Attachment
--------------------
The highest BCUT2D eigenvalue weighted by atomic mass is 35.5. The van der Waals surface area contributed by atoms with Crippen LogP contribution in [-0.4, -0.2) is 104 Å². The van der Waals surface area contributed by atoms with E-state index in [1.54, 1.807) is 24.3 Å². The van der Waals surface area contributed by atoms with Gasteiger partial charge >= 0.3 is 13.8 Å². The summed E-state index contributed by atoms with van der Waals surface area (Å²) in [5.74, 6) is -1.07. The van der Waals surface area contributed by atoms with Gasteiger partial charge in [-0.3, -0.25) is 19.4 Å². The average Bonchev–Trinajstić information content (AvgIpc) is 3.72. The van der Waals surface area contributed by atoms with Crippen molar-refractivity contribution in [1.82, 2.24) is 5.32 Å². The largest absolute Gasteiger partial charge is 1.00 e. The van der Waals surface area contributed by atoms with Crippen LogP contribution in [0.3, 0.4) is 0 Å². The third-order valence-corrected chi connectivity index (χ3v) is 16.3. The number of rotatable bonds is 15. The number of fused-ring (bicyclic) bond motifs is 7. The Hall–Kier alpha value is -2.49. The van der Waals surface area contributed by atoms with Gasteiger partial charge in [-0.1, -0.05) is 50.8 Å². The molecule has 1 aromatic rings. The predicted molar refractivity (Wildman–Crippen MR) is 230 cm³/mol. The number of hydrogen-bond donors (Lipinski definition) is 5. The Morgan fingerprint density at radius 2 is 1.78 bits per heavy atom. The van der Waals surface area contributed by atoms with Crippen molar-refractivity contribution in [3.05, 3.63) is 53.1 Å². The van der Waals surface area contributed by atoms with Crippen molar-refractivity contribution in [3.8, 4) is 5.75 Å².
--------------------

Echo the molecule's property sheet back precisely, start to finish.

The highest BCUT2D eigenvalue weighted by atomic mass is 35.5. The van der Waals surface area contributed by atoms with Crippen LogP contribution in [-0.4, -0.2) is 104 Å². The van der Waals surface area contributed by atoms with E-state index in [1.54, 1.807) is 24.3 Å². The van der Waals surface area contributed by atoms with Gasteiger partial charge >= 0.3 is 13.8 Å². The summed E-state index contributed by atoms with van der Waals surface area (Å²) in [5.74, 6) is -1.07. The van der Waals surface area contributed by atoms with Gasteiger partial charge in [-0.3, -0.25) is 19.4 Å². The average Bonchev–Trinajstić information content (AvgIpc) is 3.72. The van der Waals surface area contributed by atoms with Crippen molar-refractivity contribution in [1.82, 2.24) is 5.32 Å². The largest absolute Gasteiger partial charge is 1.00 e. The van der Waals surface area contributed by atoms with Crippen LogP contribution in [0.3, 0.4) is 0 Å². The third-order valence-corrected chi connectivity index (χ3v) is 16.3. The number of rotatable bonds is 15. The number of fused-ring (bicyclic) bond motifs is 7. The Hall–Kier alpha value is -2.49. The van der Waals surface area contributed by atoms with Gasteiger partial charge in [-0.1, -0.05) is 50.8 Å². The molecule has 1 aromatic rings. The predicted molar refractivity (Wildman–Crippen MR) is 230 cm³/mol. The number of hydrogen-bond donors (Lipinski definition) is 5. The Morgan fingerprint density at radius 2 is 1.78 bits per heavy atom. The van der Waals surface area contributed by atoms with Crippen molar-refractivity contribution in [3.05, 3.63) is 53.1 Å². The van der Waals surface area contributed by atoms with Crippen molar-refractivity contribution in [3.8, 4) is 5.75 Å².